In the early 20th century, many individuals believed that drug addiction was treatable or at least tolerable. However, since most addicts were middle- and upper-class women, often addiction was simply ignored. For those who sought treatment in the early part of the century (mostly men), facilities for individuals afflicted with drug abuse dotted the nation and primarily served those who could afford to pay their fees. The treatments of that time (hot baths, purgatives, and so forth) did not work, but the point is that attitudes toward the addict were not negative. This situation changed.
By about 1920, physicians were deeply split between those who felt it acceptable and humane to treat drug addicts with maintenance doses of the drug to which individuals were addicted and those doctors who considered it immoral to sell "dope" to so-called dope fiends. Many physicians believed that there was no organic basis for addiction, and consequently, anyone addicted to drugs should be compelled to stop taking drugs altogether. Some key figures, such as Dr. Lawrence Kolb, Sr., of the United States Public Health Service, believed normal people could not become addicted to drugs and only psychopathic individuals would develop an addiction. He believed a normal person would experience no euphoria from a morphine injection, whereas a psychopath would experience such a high.
Many modern studies have shown that some individuals have a genetic predisposition toward substance abuse; however, their physiological reaction to an initial injection of opiates is, as far as is known, the same as or similar to the experience of those who have no familial predispositions toward addiction.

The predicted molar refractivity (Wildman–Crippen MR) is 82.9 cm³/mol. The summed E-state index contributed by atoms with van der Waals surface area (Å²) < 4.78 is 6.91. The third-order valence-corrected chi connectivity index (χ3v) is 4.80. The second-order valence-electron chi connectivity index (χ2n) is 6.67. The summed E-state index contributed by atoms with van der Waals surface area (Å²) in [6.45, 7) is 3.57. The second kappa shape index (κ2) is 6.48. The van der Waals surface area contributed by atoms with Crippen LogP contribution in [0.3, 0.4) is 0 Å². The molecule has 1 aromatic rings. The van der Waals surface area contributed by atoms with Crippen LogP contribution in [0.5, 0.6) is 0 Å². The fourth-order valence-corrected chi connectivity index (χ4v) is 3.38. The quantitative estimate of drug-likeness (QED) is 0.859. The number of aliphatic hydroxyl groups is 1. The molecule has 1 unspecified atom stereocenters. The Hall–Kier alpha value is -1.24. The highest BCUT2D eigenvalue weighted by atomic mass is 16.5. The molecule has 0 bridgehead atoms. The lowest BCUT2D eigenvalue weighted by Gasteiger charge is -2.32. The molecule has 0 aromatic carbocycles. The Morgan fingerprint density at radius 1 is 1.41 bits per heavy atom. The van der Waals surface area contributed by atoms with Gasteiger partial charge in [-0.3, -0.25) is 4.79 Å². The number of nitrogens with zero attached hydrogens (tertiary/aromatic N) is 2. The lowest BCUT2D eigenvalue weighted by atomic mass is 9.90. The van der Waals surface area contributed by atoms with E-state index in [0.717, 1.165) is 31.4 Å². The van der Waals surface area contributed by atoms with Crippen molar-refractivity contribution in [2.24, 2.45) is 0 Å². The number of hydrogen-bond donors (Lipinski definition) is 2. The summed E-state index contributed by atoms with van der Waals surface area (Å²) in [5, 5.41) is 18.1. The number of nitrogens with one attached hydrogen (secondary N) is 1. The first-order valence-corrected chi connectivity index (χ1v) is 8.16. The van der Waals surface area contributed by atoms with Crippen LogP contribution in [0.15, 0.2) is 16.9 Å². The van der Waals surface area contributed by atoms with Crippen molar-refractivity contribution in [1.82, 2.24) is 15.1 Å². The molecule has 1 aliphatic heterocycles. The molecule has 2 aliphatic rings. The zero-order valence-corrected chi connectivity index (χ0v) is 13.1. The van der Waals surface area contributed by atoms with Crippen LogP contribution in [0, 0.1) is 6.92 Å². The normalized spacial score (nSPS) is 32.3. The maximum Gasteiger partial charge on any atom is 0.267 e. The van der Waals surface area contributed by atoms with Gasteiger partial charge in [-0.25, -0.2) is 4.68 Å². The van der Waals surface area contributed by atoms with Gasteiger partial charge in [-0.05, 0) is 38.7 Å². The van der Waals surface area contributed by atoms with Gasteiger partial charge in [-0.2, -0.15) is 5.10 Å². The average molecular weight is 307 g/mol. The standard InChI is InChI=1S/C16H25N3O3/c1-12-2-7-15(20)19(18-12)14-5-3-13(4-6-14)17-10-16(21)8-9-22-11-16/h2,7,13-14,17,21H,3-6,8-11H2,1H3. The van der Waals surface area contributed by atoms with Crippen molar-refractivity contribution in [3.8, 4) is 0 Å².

Reformers became distressed by opium-laced remedies in the early part of the 20th century, and in 1905, Samuel Hopkins Adams ran his "Great American Fraud" series in Collier's magazine, attacking suppliers of these nostrums. This series was influential in affecting public attitudes. In addition, after the passage in 1906 of the federal Pure Food and Drug Act, which required labeling of narcotics and alcohol on the bottle, the narcotic content of most patent medications diminished.
According to Musto, the morphine content of Mrs. Winslow's Soothing Syrup declined from 0.4 grain per ounce in 1908 to 0.16 grain in 1911, and morphine was totally removed from the product by 1915.
According to Spillane in Federal Drug Control, prior to World War I, many physicians believed in the antibody theory of addiction: that drug use somehow created antibodies in the blood of addicts, who, as a result, were helpless to end their drug addiction.
Says Spillane, "These physiological changes were [believed to be] beyond the control of the addict, and many doctors accepted that these changes required maintenance doses to be given indefinitely. Many of the leading supporters of the narcotic clinics had been schooled in versions of the antibody theory." Researchers now know that chronic drug use can result in brain changes, although these are not caused by antibodies or reactions to viruses, as far as is known.
By 1919, the theory that antibodies caused addiction was no longer in favor, and instead, addicts were believed to be mentally defective or psychopathic, with no willpower to resist addictive drugs. Law enforcement was seen as the answer to keep addicts away from the drugs they craved. Because of this punitive attitude and change in policy, most narcotic maintenance clinics were closed by 1921.
1) Musto, David F. The American Disease: Origins of Narcotic Control. 3d ed. New York: Oxford University Press, 1999.
2) Spillane, Joseph F. Cocaine: From Medical Marvel to Modern Menace in the United States, 1884-1920. Baltimore, Md.: Johns Hopkins University Press, 2000.
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